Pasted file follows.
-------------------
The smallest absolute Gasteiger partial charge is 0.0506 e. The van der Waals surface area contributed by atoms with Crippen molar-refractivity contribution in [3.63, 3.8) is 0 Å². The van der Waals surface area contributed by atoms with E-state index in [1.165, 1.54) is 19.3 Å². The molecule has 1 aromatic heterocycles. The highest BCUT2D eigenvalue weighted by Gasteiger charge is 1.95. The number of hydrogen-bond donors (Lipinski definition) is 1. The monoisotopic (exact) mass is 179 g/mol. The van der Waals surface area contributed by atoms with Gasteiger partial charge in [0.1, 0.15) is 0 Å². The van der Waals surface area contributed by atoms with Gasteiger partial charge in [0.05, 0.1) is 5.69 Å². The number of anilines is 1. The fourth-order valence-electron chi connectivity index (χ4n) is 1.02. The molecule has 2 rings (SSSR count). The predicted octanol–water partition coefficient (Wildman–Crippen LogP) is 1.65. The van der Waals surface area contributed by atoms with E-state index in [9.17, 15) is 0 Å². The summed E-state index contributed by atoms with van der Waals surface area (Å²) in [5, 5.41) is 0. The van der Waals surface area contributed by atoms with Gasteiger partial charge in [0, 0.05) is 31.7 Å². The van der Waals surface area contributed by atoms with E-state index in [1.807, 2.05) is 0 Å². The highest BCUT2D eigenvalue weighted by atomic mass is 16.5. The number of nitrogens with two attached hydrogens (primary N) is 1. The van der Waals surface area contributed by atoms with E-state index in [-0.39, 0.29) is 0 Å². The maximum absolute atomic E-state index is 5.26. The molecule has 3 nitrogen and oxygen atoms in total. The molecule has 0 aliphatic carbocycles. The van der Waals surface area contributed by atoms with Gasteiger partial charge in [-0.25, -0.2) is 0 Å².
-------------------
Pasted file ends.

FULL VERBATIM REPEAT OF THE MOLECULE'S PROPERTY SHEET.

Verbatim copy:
The smallest absolute Gasteiger partial charge is 0.0506 e. The van der Waals surface area contributed by atoms with Crippen molar-refractivity contribution in [3.63, 3.8) is 0 Å². The van der Waals surface area contributed by atoms with E-state index in [1.165, 1.54) is 19.3 Å². The molecule has 1 aromatic heterocycles. The highest BCUT2D eigenvalue weighted by Gasteiger charge is 1.95. The number of hydrogen-bond donors (Lipinski definition) is 1. The monoisotopic (exact) mass is 179 g/mol. The van der Waals surface area contributed by atoms with Gasteiger partial charge in [0.1, 0.15) is 0 Å². The van der Waals surface area contributed by atoms with Gasteiger partial charge in [0.05, 0.1) is 5.69 Å². The number of anilines is 1. The fourth-order valence-electron chi connectivity index (χ4n) is 1.02. The molecule has 2 rings (SSSR count). The predicted octanol–water partition coefficient (Wildman–Crippen LogP) is 1.65. The van der Waals surface area contributed by atoms with E-state index in [9.17, 15) is 0 Å². The summed E-state index contributed by atoms with van der Waals surface area (Å²) in [5, 5.41) is 0. The van der Waals surface area contributed by atoms with Gasteiger partial charge in [0, 0.05) is 31.7 Å². The van der Waals surface area contributed by atoms with E-state index in [1.807, 2.05) is 0 Å². The highest BCUT2D eigenvalue weighted by atomic mass is 16.5. The number of nitrogens with two attached hydrogens (primary N) is 1. The van der Waals surface area contributed by atoms with E-state index in [-0.39, 0.29) is 0 Å². The maximum absolute atomic E-state index is 5.26. The molecule has 3 nitrogen and oxygen atoms in total. The molecule has 0 aliphatic carbocycles. The van der Waals surface area contributed by atoms with Gasteiger partial charge in [-0.25, -0.2) is 0 Å².